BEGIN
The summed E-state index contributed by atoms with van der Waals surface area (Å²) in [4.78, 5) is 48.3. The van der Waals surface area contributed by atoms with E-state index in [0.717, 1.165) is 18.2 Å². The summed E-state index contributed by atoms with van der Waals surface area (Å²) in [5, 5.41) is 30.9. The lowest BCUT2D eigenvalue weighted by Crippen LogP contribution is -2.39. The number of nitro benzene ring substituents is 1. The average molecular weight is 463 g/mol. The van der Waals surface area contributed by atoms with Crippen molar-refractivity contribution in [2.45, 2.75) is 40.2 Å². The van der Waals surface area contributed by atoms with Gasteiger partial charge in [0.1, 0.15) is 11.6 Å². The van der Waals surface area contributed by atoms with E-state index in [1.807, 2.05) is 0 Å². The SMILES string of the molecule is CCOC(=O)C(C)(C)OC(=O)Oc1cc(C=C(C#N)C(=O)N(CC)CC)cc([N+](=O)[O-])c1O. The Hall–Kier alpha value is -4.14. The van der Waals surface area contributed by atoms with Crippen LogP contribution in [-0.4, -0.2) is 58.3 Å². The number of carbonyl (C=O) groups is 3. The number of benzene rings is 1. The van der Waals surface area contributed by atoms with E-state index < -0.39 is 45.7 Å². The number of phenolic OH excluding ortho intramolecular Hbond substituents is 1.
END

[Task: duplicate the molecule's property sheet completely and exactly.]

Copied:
The summed E-state index contributed by atoms with van der Waals surface area (Å²) in [4.78, 5) is 48.3. The van der Waals surface area contributed by atoms with E-state index in [0.717, 1.165) is 18.2 Å². The summed E-state index contributed by atoms with van der Waals surface area (Å²) in [5, 5.41) is 30.9. The lowest BCUT2D eigenvalue weighted by Crippen LogP contribution is -2.39. The number of nitro benzene ring substituents is 1. The average molecular weight is 463 g/mol. The van der Waals surface area contributed by atoms with Crippen molar-refractivity contribution in [2.45, 2.75) is 40.2 Å². The van der Waals surface area contributed by atoms with Gasteiger partial charge in [0.1, 0.15) is 11.6 Å². The van der Waals surface area contributed by atoms with E-state index in [1.807, 2.05) is 0 Å². The SMILES string of the molecule is CCOC(=O)C(C)(C)OC(=O)Oc1cc(C=C(C#N)C(=O)N(CC)CC)cc([N+](=O)[O-])c1O. The Hall–Kier alpha value is -4.14. The van der Waals surface area contributed by atoms with Crippen LogP contribution in [-0.4, -0.2) is 58.3 Å². The number of carbonyl (C=O) groups is 3. The number of benzene rings is 1. The van der Waals surface area contributed by atoms with E-state index < -0.39 is 45.7 Å². The number of phenolic OH excluding ortho intramolecular Hbond substituents is 1.